Posted Oct 26 2010 11:56PM - Updated Oct 27 2010 8:24AM
BOSTON -- Leaping to any conclusions about the radically new Miami Heat -- or the mostly old Boston Celtics, for that matter -- based on a sample size of one game in an NBA season is like believing exit poll results that trickle in next Tuesday at 6:07 a.m.
Might as well go "thumbs up" or "thumbs down" a few frames past the opening credits, judge a book by its proverbial cover or install game-show buzzers in the jury box to acquit or convict as soon as the first mouthpiece clears his throat.
We're all living in an instant-gratification, snap-judgment culture, but The Verdict on LeBron James and his new team is going to require a lot more time and input than The Decision. At least this will be more interesting. And endurable.
"Sorry if everyone thought we were going to go 82-0," Dwyane Wade said after Boston's 88-80 victory Tuesday night at TD Garden in the NBA's 2010-11 season opener. "It just ain't happening."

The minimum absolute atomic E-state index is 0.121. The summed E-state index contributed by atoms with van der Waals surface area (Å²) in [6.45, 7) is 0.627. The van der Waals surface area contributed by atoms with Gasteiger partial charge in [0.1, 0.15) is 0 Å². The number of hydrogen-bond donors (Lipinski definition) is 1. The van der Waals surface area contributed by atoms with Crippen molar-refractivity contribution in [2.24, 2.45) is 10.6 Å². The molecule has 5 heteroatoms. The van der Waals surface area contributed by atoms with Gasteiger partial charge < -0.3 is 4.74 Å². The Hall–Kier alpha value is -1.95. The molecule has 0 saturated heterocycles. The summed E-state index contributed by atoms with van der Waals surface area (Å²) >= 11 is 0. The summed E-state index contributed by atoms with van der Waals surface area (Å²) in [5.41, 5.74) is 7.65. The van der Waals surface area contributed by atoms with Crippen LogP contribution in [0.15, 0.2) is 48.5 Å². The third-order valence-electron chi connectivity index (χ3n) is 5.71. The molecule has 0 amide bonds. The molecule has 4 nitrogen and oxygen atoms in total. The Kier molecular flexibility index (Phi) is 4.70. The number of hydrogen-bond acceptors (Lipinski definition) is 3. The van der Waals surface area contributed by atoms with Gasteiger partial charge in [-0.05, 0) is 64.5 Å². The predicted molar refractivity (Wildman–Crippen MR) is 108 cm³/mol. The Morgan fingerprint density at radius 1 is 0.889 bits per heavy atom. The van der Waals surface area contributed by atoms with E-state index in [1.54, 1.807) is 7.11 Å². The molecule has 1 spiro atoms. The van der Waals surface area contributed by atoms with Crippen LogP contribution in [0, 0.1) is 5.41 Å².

Rome, James reminded reporters afterward, wasn't built in a day. But why stop there? It took nearly a week to create the heavens and the Earth, so considering the Heat's ambitions and the sports world's expectations, it figures that a little more gym and film time might benefit these guys between now and, oh, let's give them till November at least.
Rushing to judgment, not to mention sarcasm and snark among the Twitterati, was great fun for a while Tuesday, particularly when the Next Big Thing amassed all of nine points in the first quarter. When Boston's lead ballooned to 41-22 late in the first half -- thanks to Shaquille (Win A Ring For The King) O'Neal sinking his first two free throws as a Celtic -- and 53-34 early in the second, you could imagine the beery jubilance breaking out in sports bars across northeast Ohio.
But reveling as Miami bumped along its learning curve felt a little hollow, and empty, and stupid. Six-year-old cyclists aren't wimpy when they actually need their training wheels and future NBA championship contenders -- even the love-them-or-hate-them variety that the Heat figure to become -- aren't failures for struggling a month into their collective existence.
However astonishingly or distastefully it came to be, these guys have been together about a minute and a half. Who trades in a new car halfway home from the showroom? And no, there isn't a For Sale sign in front of Eric Spoelstra's house yet.